Sunday, 11 November 2012


At 11 am on the eleventh day of the eleventh month, 1918, the guns fell silent along the Western Front and World War 1 ended.  Therefore this day is called "Armistice Day" or "Remembrance Day" in Britain, France, Commonwealth countries and other allied nations.  

In Britain people wear poppies on their lapels as so many soldiers died in the poppy fields of Flanders [Belgium] during World War 1.  This year the 11th November falls on a Sunday but when it does not,  ceremonies of remembrance for soldiers who lost their lives in all wars are held on the nearest Sunday to this date. At 11 am the country observes a two-minute silence.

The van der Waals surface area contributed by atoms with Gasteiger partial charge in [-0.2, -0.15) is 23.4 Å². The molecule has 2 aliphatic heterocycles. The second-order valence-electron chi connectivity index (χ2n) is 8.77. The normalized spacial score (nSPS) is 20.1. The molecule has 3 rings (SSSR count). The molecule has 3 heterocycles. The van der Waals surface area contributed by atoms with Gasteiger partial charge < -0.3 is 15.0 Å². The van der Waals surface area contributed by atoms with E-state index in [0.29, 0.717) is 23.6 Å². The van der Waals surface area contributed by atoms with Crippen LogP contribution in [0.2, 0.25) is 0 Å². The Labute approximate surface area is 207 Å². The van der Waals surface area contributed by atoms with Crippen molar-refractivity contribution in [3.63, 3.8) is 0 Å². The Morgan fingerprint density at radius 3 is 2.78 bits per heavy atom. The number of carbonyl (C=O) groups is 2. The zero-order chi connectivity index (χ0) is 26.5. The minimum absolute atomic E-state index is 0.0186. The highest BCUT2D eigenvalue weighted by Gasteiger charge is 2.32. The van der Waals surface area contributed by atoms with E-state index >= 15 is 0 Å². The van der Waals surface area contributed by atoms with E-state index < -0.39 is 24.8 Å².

A Royal British Legion poppy
Image: Wikipedia

On Remembrance Sunday the Queen lays a wreath of poppies on behalf of the nation at the Cenotaph [war memorial] in Whitehall, London.  The Duke of Edinburgh, other members of the Royal Family, the Prime Minister, the leader of the Opposition and other politicians also lay wreaths, as do the High Commissioners of Commonwealth countries. Afterwards there is a march past of war veterans' associations and the associations which help soldiers' families.  The event is organised by the Royal British Legion.

The money raised by the sale of paper poppies is used to help soldiers who have been injured and the families of those who have died.

The Queen leads the tributes at the 2011 Ceremony of Remembrance

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